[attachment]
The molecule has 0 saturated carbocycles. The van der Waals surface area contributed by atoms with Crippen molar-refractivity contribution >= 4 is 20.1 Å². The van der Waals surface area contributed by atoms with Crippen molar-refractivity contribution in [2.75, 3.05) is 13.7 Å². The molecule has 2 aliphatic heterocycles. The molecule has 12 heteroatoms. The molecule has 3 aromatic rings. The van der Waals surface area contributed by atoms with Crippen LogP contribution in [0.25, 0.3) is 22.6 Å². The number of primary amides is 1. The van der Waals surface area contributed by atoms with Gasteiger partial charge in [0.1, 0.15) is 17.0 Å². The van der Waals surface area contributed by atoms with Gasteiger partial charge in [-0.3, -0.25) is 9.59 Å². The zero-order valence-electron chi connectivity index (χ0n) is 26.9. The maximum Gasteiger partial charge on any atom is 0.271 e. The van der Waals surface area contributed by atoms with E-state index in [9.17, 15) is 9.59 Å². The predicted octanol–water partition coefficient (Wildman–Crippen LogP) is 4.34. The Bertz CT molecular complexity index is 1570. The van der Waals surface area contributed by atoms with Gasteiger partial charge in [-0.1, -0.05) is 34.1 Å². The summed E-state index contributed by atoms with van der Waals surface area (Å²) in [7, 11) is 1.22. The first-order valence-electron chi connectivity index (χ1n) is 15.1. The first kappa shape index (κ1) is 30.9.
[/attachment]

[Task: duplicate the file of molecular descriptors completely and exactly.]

The molecule has 0 saturated carbocycles. The van der Waals surface area contributed by atoms with Crippen molar-refractivity contribution >= 4 is 20.1 Å². The van der Waals surface area contributed by atoms with Crippen molar-refractivity contribution in [2.75, 3.05) is 13.7 Å². The molecule has 2 aliphatic heterocycles. The molecule has 12 heteroatoms. The molecule has 3 aromatic rings. The van der Waals surface area contributed by atoms with Crippen LogP contribution in [0.25, 0.3) is 22.6 Å². The number of primary amides is 1. The van der Waals surface area contributed by atoms with Gasteiger partial charge in [0.1, 0.15) is 17.0 Å². The van der Waals surface area contributed by atoms with Gasteiger partial charge in [-0.3, -0.25) is 9.59 Å². The zero-order valence-electron chi connectivity index (χ0n) is 26.9. The maximum Gasteiger partial charge on any atom is 0.271 e. The van der Waals surface area contributed by atoms with E-state index in [9.17, 15) is 9.59 Å². The predicted octanol–water partition coefficient (Wildman–Crippen LogP) is 4.34. The Bertz CT molecular complexity index is 1570. The van der Waals surface area contributed by atoms with Gasteiger partial charge in [-0.1, -0.05) is 34.1 Å². The summed E-state index contributed by atoms with van der Waals surface area (Å²) in [7, 11) is 1.22. The first-order valence-electron chi connectivity index (χ1n) is 15.1. The first kappa shape index (κ1) is 30.9.